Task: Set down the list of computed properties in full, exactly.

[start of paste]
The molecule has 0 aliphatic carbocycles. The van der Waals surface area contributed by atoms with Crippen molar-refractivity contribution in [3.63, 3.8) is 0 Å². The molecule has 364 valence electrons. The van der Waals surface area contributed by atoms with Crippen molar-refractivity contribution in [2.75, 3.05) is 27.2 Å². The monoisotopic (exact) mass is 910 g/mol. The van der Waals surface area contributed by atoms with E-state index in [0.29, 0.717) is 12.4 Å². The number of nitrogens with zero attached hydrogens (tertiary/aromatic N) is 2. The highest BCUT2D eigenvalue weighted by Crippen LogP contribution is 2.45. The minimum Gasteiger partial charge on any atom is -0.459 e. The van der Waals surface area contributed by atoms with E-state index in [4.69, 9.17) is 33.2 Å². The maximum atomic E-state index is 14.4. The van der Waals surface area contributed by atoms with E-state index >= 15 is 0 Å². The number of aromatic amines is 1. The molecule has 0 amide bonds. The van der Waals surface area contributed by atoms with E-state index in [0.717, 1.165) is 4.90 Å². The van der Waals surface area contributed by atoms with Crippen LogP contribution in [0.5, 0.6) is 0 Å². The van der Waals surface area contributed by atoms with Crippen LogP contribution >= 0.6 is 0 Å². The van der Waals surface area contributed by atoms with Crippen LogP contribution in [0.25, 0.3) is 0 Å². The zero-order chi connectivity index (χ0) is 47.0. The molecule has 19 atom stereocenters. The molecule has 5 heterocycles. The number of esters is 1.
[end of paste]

The molecule has 0 aliphatic carbocycles. The van der Waals surface area contributed by atoms with Crippen molar-refractivity contribution in [3.63, 3.8) is 0 Å². The molecule has 364 valence electrons. The van der Waals surface area contributed by atoms with Crippen molar-refractivity contribution in [2.75, 3.05) is 27.2 Å². The monoisotopic (exact) mass is 910 g/mol. The van der Waals surface area contributed by atoms with E-state index in [0.29, 0.717) is 12.4 Å². The number of nitrogens with zero attached hydrogens (tertiary/aromatic N) is 2. The highest BCUT2D eigenvalue weighted by Crippen LogP contribution is 2.45. The minimum Gasteiger partial charge on any atom is -0.459 e. The van der Waals surface area contributed by atoms with E-state index in [4.69, 9.17) is 33.2 Å². The maximum atomic E-state index is 14.4. The van der Waals surface area contributed by atoms with E-state index >= 15 is 0 Å². The number of aromatic amines is 1. The molecule has 0 amide bonds. The van der Waals surface area contributed by atoms with E-state index in [0.717, 1.165) is 4.90 Å². The van der Waals surface area contributed by atoms with Crippen LogP contribution in [0.5, 0.6) is 0 Å². The van der Waals surface area contributed by atoms with Crippen LogP contribution >= 0.6 is 0 Å². The van der Waals surface area contributed by atoms with Crippen LogP contribution in [0.25, 0.3) is 0 Å². The zero-order chi connectivity index (χ0) is 47.0. The molecule has 19 atom stereocenters. The molecule has 5 heterocycles. The number of esters is 1.